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IKEA committed to become “People and Planet Positive” by 2030

The Swedish furniture giant IKEA which also produces textiles, curtains & rugs said no to plastic bag as part of a broader sustainability strategy, in which it committed to becoming “people and planet-positive by 2030.” On June 7, 2018 IKEA said that it is going to phase out all single-use plastic products from its stores and restaurants by 2020.
Ikea to ban all single-use plastics
Figure 1: IKEA commits to phasing out single-use plastic products by 2020.

By 2020, it’s aimed at purchasing 100% renewable energy and use only renewable and recyclable materials. It also wants to make its home deliveries zero emission by 2025.

It has already invested USD 2 billion in renewable energy projects. It is planning to build 416 wind turbines and has already installed around 750,000 solar panels on IKEA buildings. The retailer has already invested in wind farms and put solar panels on its stores as part of plans to rely on renewable electricity and heat in its stores by 2020.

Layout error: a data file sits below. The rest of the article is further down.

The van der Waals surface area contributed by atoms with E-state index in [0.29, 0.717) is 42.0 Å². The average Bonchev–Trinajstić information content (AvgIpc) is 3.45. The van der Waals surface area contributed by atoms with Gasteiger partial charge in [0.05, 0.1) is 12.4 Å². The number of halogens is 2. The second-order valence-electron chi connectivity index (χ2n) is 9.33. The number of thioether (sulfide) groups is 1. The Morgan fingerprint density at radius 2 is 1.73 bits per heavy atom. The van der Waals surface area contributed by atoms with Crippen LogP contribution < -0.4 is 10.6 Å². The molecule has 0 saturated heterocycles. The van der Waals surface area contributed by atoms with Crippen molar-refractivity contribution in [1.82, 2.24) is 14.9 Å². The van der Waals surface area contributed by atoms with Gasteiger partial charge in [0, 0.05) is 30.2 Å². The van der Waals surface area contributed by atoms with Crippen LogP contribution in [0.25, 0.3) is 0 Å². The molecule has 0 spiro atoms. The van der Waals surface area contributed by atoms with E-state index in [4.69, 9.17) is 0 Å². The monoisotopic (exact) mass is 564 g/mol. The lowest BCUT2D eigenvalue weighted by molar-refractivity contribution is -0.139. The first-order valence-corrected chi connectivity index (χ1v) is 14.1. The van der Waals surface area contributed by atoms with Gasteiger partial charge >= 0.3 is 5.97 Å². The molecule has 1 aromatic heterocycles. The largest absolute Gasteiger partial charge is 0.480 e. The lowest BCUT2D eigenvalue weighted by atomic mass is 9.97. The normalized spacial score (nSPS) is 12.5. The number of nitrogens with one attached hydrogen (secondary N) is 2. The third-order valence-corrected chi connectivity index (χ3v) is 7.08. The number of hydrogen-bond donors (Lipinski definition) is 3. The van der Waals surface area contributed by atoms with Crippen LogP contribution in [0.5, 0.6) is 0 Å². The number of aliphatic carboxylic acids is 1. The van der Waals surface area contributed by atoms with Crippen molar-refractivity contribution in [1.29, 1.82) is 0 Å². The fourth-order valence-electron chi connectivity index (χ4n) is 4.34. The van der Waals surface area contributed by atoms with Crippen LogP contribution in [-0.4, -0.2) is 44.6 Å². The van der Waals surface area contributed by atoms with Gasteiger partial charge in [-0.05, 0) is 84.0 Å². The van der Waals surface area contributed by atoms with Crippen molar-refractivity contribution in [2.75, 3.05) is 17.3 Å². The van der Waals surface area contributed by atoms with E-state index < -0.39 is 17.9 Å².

IKEA has more than 363 stores worldwide, says it also wants to help its customers live more sustainably by offering products such as a tap nozzle that could save more than 90% of water used.

CEO of IKEA Group
Figure 2: Torbjörn Lööf, CEO of Inter IKEA Group.

Torbjörn Lööf, the CEO of IKEA’s parent company Inter IKEA Group said, “Through our size and reach we have the opportunity to inspire and enable more than one billion people to live better lives, within the limits of the planet.”

On a global basis, only 14% of plastic is collected for recycling. The reuse rate is terrible compared to other materials — 58% of paper and up to 90% of iron and steel gets recycled.

The Greenpeace UK oceans campaigner Elena Polisano welcomed the Ikea move and said: “We now need to see other big retailers come up with ambitious plans to cut the amount of throwaway plastic on their shelves. With one truckload of plastic waste entering our seas every minute and spreading everywhere from the Arctic to the Antarctic and to the deepest point of the ocean, we need bold action – and fast.”

 

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